One is that you care about human decency and how we get along.
You care about me and don’t want to see me spiral into the abyss of outrage. Nor do you want to see another person’s outrage leveled at me. That’s why you care about the public square. You want things to go well and decently for everyone, not torn apart by partisan bickering.
So many of us police debate, not because we are concerned for the health of the debate, but for the people.
The other reason is that your own partisanship blinds you to nuance.
For many people, every single statement or action must be filtered into the binary system of Left versus Right. Everything has a partisan motive and must be labeled and contained. No matter what actually motivates people or how they are looking to engage public debate, this filter is applied and supersedes everything. Even the motives the individual believes are her own.
The failure of either of these two reasons to deliver on better conversations is not surprising. Neither cares much for maintaining them or addressing social dysfunction. In fact, both are far more interested in maintaining social norms and the order of our interactions.
When practiced well, either reason can engage us to arrange fruitful and productive conversations. But practiced poorly, both lead to further dysfunction and isolation. Fear of conflict, social difference, or misunderstanding of intentions lead us to prioritize our health over others or call in the pitbull to protect our ego.
Daily we witness practitioners of either method lash out at any person who breaks social mores. Either for endangering the safe space of debate or appearing to side with the unspoken platform of a political party. And for some, simply identifying with one party discredits everything we say.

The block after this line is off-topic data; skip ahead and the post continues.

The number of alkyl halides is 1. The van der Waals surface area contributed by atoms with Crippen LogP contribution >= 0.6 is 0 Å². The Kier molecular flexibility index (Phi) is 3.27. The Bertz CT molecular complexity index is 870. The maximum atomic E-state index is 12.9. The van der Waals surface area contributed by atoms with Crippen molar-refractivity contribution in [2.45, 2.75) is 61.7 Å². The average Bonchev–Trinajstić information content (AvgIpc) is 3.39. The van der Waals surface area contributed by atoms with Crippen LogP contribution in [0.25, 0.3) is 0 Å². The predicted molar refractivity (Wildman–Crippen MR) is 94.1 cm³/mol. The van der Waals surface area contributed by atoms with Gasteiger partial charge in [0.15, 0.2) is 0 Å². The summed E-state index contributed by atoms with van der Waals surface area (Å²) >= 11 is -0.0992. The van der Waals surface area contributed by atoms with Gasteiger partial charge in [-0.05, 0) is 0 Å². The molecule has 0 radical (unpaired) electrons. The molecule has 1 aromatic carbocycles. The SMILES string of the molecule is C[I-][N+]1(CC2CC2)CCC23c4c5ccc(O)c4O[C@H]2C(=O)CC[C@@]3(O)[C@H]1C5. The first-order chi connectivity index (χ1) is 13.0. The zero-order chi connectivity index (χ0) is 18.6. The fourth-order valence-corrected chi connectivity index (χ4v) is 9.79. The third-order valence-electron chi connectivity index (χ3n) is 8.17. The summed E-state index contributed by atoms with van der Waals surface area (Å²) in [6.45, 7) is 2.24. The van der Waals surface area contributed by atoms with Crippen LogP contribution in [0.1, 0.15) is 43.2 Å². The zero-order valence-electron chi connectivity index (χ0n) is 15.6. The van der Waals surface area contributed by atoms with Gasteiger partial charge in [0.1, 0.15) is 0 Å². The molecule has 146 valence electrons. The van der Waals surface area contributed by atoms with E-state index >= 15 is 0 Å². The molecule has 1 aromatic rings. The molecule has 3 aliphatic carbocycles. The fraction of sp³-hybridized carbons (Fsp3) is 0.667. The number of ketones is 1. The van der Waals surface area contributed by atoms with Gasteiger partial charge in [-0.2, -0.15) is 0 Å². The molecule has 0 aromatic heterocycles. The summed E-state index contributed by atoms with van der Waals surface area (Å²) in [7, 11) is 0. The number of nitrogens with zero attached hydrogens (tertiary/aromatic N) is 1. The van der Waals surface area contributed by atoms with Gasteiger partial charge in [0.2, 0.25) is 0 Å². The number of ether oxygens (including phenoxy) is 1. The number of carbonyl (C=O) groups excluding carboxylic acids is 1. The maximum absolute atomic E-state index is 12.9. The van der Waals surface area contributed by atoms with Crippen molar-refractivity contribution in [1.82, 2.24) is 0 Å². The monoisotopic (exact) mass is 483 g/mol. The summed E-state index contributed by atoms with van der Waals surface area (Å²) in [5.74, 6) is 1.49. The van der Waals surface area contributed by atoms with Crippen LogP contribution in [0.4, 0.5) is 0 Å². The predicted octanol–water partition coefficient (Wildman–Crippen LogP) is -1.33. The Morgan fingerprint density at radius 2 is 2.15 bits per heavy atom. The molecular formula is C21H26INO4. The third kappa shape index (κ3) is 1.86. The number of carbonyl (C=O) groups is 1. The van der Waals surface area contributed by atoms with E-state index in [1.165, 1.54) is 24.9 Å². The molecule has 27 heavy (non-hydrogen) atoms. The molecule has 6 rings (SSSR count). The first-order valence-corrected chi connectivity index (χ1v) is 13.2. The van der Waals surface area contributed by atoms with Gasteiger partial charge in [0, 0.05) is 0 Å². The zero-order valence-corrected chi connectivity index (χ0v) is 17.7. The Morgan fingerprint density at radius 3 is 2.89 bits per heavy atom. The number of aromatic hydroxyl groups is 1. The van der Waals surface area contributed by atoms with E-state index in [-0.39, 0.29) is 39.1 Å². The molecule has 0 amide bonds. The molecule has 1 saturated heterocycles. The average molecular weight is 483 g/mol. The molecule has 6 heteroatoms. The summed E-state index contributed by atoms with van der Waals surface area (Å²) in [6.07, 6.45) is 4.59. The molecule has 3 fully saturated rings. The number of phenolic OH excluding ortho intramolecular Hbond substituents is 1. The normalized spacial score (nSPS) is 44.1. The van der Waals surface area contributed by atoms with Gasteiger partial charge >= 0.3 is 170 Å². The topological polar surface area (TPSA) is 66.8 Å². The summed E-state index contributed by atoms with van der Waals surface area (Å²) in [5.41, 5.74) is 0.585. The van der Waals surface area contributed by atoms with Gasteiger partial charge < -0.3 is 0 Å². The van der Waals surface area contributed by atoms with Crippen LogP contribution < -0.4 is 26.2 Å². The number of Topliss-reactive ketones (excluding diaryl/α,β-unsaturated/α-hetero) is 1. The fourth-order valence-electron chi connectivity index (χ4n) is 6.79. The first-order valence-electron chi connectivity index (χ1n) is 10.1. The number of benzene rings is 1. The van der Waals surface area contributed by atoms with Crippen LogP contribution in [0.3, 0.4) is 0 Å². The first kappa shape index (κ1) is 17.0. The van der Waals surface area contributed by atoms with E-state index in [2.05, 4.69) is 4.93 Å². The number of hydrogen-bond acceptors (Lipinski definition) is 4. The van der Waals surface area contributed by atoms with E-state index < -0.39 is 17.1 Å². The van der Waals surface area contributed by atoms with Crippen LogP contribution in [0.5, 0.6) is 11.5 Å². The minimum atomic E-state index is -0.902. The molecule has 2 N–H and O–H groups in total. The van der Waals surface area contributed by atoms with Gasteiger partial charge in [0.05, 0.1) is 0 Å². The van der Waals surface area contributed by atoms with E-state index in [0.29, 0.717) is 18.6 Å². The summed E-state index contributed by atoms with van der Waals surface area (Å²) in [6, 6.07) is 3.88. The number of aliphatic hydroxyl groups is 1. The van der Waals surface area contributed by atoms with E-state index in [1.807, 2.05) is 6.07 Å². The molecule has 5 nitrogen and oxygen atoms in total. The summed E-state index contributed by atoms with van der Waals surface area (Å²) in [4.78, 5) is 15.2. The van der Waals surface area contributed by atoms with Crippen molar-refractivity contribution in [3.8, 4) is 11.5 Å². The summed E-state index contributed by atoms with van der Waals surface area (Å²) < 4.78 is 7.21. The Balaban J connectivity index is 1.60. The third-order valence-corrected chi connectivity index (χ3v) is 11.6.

[This doesn’t include the trolls. They want to highjack or destroy the debate for nihilistic glee or despair. This is about the 90% who actually care about life and other people.]
Don’t focus on tone, focus on dysfunction.
I care enough about the public square to deal directly with it’s dysfunction. And to not fall for our simplistic tendency to sweep injustices and moral failings under the rug. Those things which erode and destroy our communities from the inside. Or the systemic violence which cruelly pits us against each other.
Focusing on dysfunction rather than the tone of debate is a sign of community-building. It isn’t inherently divisive. We can see it as a sign of hope and a willingness to fight for this thing we claim to value.
We don’t need to silence debate or pre-sort political opinions into entrenched debates. This isn’t about PC anything or protests on campus.
Instead, we care about the tone of debate because conversation is important. So it isn’t enough to argue and debate or worry about the motives of the participants. And it’s far too important to simply listen to one another and “agree to disagree.” We must recognize that conversations are complex, people have many motives, and not all community acts require winners and losers.
Ultimately, those attempts to police tone are about fear and control.
But it is out of love for the common space that I strive to rebuild and protect it. Not by saying nothing of substance or rejecting the two way street. Or by having nothing to say and no solutions to our present problems. It is precisely the opposite.
We must deal with the cause rather than the symptom. Which means we deal with dysfunction more than the tone of debate. And chances are we’ll solve both problems.